Hello. So I recently had someone come to me with documents that were to be sent to Hong Kong China in regards to court proceedings. They included a affidavit, which could obviously be notarized with a jurat. But the lawyer also said that 7 supporting documents needed to be notarized. They included copies of bank statements showing a wire transfer, copies of emails sent between two parties, etc. that all pertained to the case at hand.
Is there any way to legally notarize bank statements? The lawyer was arguing with me that simply the lady signing the page meant that i was able to notarize it, but I disagreed because there is no statements being made so I can’t exactly just notarize it because it has a signature on it.
It has always been my understanding that there must be a statement of some sort, which is original to the signer, in order to notarize.
I know a document custodian is an alternative, that would have been allowable right? I did not tell the client about that as it is legal advice, and the lawyer did not suggest it.
I told her no, and they ended up going to UPS where the notary said its none of their business what the contents of the document are, as long as they have a signature on it they can notarize it.
So confused. But pretty sure if i would have just attached jurats or acknowledgment to a bank statement with a signature written in it would have been illegal.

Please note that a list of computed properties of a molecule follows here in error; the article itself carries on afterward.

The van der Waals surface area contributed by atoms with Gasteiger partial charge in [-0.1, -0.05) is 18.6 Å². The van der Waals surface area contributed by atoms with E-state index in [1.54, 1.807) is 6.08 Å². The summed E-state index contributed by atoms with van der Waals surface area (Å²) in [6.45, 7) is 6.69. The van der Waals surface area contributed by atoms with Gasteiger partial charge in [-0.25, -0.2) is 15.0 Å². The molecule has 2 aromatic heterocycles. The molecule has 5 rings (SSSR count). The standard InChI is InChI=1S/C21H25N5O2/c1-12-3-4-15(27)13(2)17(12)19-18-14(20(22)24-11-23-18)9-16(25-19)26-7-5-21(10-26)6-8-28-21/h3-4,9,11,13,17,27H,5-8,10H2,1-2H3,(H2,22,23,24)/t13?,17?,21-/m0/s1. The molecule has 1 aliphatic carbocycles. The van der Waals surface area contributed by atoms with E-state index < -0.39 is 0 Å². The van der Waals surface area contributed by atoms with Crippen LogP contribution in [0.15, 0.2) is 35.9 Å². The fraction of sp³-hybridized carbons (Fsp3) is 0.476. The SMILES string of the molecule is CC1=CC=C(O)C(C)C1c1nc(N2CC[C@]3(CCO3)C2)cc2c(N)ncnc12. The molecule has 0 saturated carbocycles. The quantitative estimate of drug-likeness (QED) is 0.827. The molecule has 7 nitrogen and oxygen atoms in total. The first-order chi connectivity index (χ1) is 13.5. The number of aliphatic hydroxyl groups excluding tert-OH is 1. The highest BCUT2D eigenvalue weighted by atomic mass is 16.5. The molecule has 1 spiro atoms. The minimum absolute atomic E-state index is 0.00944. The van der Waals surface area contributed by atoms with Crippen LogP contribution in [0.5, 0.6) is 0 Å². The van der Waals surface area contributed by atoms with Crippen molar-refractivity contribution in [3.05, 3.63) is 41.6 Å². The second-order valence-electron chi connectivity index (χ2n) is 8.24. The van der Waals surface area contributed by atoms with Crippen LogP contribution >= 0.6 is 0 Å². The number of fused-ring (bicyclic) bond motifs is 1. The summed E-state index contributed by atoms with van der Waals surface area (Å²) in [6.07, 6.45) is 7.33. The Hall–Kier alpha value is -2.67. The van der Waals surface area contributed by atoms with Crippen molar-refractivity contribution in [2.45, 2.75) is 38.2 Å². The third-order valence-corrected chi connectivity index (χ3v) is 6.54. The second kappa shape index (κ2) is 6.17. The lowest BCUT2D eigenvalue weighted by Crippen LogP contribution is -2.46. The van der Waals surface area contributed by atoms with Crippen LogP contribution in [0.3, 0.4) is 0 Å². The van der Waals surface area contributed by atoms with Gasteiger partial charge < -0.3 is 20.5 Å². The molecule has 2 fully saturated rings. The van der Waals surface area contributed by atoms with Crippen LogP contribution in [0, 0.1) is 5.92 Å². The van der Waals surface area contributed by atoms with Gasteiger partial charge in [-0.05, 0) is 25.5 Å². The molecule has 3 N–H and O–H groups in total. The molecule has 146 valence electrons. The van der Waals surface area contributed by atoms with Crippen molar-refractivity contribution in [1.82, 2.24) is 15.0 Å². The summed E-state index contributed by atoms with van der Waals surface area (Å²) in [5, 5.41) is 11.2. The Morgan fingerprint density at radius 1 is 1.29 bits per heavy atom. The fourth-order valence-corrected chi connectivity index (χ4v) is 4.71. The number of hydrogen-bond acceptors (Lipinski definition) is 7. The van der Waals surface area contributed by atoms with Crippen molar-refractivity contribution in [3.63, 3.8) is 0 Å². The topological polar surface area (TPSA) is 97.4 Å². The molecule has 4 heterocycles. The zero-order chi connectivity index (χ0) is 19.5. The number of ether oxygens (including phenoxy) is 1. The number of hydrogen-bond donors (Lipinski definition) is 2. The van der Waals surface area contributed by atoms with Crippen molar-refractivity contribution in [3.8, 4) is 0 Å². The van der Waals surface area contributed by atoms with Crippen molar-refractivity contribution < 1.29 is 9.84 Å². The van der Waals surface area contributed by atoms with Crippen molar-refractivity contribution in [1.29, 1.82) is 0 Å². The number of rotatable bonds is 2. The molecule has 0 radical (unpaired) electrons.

Thanks for any advice!
The options depend on the state.
In any state, you can take an acknowledgement of the signer’s signature, and complete an acknowledgement certificate. Whether this will be acceptable to the court in Hong Kong is the lawyer’s problem.
Some states allow notaries to make certified copies; there may be restrictions on what kind of documents can be certified. The safest thing for the notary to do would be to only certify copies if the notary is certain the document presented to him/her is an original and is what it purports to be. The notary would not be in a position to know if a bank statement or email is genuine and unaltered unless the notary works for the bank or ISP respectively. An example of a document where the notary could be certain would be a document that is prepared in front of the notary. And you already mentioned the possibility of a certification by the document custodian.
Rachaelmc7, Most Notaries Public make things more complicated then they have to be. Always keep in mind that
we notarize signatures, not documents. Somebody writes a letter on lined paper and signs the paper and wants their
signature notarized, no problem. As long as you have proper I.D. and tell me the type of notarial act you want.
You can show them a blank Acknowledgment, Jurat, Copy Certification by Document Custodian, Jurat with Affiant Statement and ask if any of these will work for them. People ask all the time, what is the difference between an Acknowledgment and a Jurat. I find it easier to hand them a copy and let them decide. I never choose for them.